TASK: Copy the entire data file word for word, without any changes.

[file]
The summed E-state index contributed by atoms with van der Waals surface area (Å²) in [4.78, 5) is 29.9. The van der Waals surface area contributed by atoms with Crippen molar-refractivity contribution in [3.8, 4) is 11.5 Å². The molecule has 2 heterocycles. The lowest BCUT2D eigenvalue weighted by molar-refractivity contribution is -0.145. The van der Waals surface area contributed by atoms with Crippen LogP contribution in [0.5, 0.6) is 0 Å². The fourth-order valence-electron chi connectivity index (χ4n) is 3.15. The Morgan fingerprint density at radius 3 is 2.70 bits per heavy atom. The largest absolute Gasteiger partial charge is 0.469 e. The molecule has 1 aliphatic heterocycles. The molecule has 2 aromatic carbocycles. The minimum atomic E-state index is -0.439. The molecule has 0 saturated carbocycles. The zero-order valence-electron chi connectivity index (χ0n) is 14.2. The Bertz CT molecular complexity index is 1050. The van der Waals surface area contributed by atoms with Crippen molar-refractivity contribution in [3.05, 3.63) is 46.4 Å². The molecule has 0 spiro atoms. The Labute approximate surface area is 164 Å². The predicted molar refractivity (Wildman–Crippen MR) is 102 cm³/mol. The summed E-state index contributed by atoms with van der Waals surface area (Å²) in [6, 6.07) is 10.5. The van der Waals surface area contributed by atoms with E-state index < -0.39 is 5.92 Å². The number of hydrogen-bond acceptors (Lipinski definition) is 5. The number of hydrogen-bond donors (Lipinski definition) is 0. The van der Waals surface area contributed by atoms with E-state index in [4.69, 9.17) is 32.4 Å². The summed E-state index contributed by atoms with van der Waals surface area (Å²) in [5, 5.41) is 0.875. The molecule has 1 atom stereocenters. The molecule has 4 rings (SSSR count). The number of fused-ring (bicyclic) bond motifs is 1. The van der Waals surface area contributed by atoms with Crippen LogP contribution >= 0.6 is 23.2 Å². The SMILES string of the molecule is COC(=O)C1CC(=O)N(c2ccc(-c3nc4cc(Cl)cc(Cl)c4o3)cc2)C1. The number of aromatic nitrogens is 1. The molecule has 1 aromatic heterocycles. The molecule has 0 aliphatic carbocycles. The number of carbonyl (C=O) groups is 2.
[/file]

The summed E-state index contributed by atoms with van der Waals surface area (Å²) in [4.78, 5) is 29.9. The van der Waals surface area contributed by atoms with Crippen molar-refractivity contribution in [3.8, 4) is 11.5 Å². The molecule has 2 heterocycles. The lowest BCUT2D eigenvalue weighted by molar-refractivity contribution is -0.145. The van der Waals surface area contributed by atoms with Crippen LogP contribution in [0.5, 0.6) is 0 Å². The fourth-order valence-electron chi connectivity index (χ4n) is 3.15. The Morgan fingerprint density at radius 3 is 2.70 bits per heavy atom. The largest absolute Gasteiger partial charge is 0.469 e. The molecule has 1 aliphatic heterocycles. The molecule has 2 aromatic carbocycles. The minimum atomic E-state index is -0.439. The molecule has 0 saturated carbocycles. The zero-order valence-electron chi connectivity index (χ0n) is 14.2. The Bertz CT molecular complexity index is 1050. The van der Waals surface area contributed by atoms with Crippen molar-refractivity contribution in [3.05, 3.63) is 46.4 Å². The molecule has 0 spiro atoms. The Labute approximate surface area is 164 Å². The predicted molar refractivity (Wildman–Crippen MR) is 102 cm³/mol. The summed E-state index contributed by atoms with van der Waals surface area (Å²) in [6, 6.07) is 10.5. The van der Waals surface area contributed by atoms with E-state index < -0.39 is 5.92 Å². The number of hydrogen-bond acceptors (Lipinski definition) is 5. The number of hydrogen-bond donors (Lipinski definition) is 0. The van der Waals surface area contributed by atoms with E-state index in [4.69, 9.17) is 32.4 Å². The summed E-state index contributed by atoms with van der Waals surface area (Å²) in [5, 5.41) is 0.875. The molecule has 1 atom stereocenters. The molecule has 4 rings (SSSR count). The number of fused-ring (bicyclic) bond motifs is 1. The van der Waals surface area contributed by atoms with Crippen LogP contribution >= 0.6 is 23.2 Å². The SMILES string of the molecule is COC(=O)C1CC(=O)N(c2ccc(-c3nc4cc(Cl)cc(Cl)c4o3)cc2)C1. The number of aromatic nitrogens is 1. The molecule has 1 aromatic heterocycles. The molecule has 0 aliphatic carbocycles. The number of carbonyl (C=O) groups is 2.